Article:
Experimental Precipitation Potential Index (PPI) in the NDFD The Precipitation Potential Index forecast is now available as a new element in NDFD experimentally. The Precipitation Potential Index (PPI) is used by Weather Forecast Offices to derive 12-hour Probability of Precipitation (PoP12) forecasts and provides detail on precipitation timing at up to hourly resolution Providing PPI via NDFD enables users to make near-term decisions based on finer temporal resolution precipitation information than 12-hour Probability of Precipitation Andy Horvitz 2015-07-24
Experimental NDFD Full Resolution XML Web Service The National Digital Forecast Database (NDFD) contains a seamless mosaic of digital weather forecasts from National Weather Service (NWS) field offices and the National Centers for Environmental Prediction (NCEP). Full resolution data from NDFD web services will be made available experimentally in order to be consistent with the resolution of data provided in Gridded Binary Data Edition 2 (GRIB2) via file transfer protocol (ftp) or hypertext transfer protocol (http), and that of graphical images produced by the NDFD Map Viewer. Andy Horvitz 2015-07-29
Experimental International Arrival and Departure GATE Forecasts These web-based International Departure Gate Forecast (IDGF) and International Arrival Fix (IAF) forecasts provide categorical convective guidance for specific locations in the National Airspace System (NAS) allowing for more accurate air traffic management. These forecasts will be a collaborative effort between the NOAA/NWS Center Weather Service Units (CWSU) located at the FAA Air Route Traffic Control Centers in Nashua NH (Boston), Ronkonkoma NY (New York) and Leesburg VA (Washington).The purpose of this experimental web page is to provide the Federal Aviation Administration (FAA) and the airlines with expanded weather planning information.This expanded information begins to address a gap in the NWS convective product suite and the Terminal Aerodrome Forecast (TAF). Specific forecast products are not available that forecast convective weather at aeronautical arrival and departure fixes (known as ‘gates’). Thunderstorm impact at or near these gates has a significant impact on the flow of aircraft through the NAS causing delays. This will allow critical partners and customers to make more informed decisions regarding the air traffic flow through the NAS. Scott Reynolds 2015-08-28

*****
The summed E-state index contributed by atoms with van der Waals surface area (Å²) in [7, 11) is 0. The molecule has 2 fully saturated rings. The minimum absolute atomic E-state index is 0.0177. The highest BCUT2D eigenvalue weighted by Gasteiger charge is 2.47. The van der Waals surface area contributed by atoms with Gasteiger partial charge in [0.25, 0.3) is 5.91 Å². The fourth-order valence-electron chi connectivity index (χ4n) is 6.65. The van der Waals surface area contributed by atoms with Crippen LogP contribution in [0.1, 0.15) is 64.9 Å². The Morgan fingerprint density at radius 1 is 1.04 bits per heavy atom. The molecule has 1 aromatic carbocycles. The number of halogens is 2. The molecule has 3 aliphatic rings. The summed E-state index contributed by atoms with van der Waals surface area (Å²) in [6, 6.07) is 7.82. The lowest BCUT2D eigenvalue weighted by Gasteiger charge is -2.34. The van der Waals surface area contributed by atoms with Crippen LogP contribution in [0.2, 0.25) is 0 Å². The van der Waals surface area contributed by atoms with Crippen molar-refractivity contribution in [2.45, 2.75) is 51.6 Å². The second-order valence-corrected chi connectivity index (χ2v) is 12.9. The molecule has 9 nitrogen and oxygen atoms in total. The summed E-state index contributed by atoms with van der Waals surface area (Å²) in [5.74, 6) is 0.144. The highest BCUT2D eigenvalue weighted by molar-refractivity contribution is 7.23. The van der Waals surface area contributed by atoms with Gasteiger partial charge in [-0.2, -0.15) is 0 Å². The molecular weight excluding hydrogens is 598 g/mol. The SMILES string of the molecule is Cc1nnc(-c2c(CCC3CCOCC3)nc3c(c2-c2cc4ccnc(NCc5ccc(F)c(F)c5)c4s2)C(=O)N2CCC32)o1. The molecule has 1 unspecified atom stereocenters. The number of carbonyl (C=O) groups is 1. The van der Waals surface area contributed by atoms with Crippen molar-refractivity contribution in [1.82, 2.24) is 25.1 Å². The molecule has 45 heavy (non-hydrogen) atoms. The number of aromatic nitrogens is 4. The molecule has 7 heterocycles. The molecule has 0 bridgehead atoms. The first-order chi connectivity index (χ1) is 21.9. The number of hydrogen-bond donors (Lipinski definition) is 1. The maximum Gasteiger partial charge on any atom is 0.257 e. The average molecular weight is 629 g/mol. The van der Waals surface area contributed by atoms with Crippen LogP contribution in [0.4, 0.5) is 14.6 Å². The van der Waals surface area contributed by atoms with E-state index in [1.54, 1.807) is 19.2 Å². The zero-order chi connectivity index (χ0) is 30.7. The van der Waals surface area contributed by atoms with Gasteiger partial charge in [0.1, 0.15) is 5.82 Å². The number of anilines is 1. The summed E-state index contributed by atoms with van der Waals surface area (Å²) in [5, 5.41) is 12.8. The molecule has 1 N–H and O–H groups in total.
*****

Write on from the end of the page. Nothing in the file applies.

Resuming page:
Experimental Week 3-4 Temperature and Precipitation Outlooks The National Weather Service, Climate Prediction Center delivers real-time products and information in order to monitor and predict climate variations and their potential associated impacts on timescales from weeks to about 1 year. The objective is to promote effective management of climate risk and a climate-resilient society. Currently, the Climate Prediction Center issues temperature and precipitation outlooks for the Week-2 and 1-month outlook time periods. No current products exist for the intermediate timescale (i.e. Week 3-4) between these two forecast time horizons. The initial release of the experimental Week 3-4 Temperature and Precipitation Outlooks will consist of three components. These are (1) a temperature outlook map targeting the combined Week 3-4 outlook, (2) a precipitation outlook map targeting the combined Week 3-4 outlook period and (3) prognostic map discussion (PMD) text explaining the rationale for the forecast. Jon Gottschalck 2015-08-28
Experimental Rip Current Risk Graphic Graphical Rip Current Risk derived from the Surf Zone Forecast. Wayne Presnell 2015-09-02
Experimental Gulf Stream Forecast The Gulf Stream Forecast is a 3 hourly forecast for areas along the Gulf Stream as output from the NWPS model from the WFO Miami Forecast Office. The graphic display shows the Gulf Stream current, significant wave height, wind speed, and peak wave period and direction in graphical formats. There are 4 separate geographical areas, and all the graphs can be stepped in time or looped on the webpage. Melinda Bailey 2015-09-11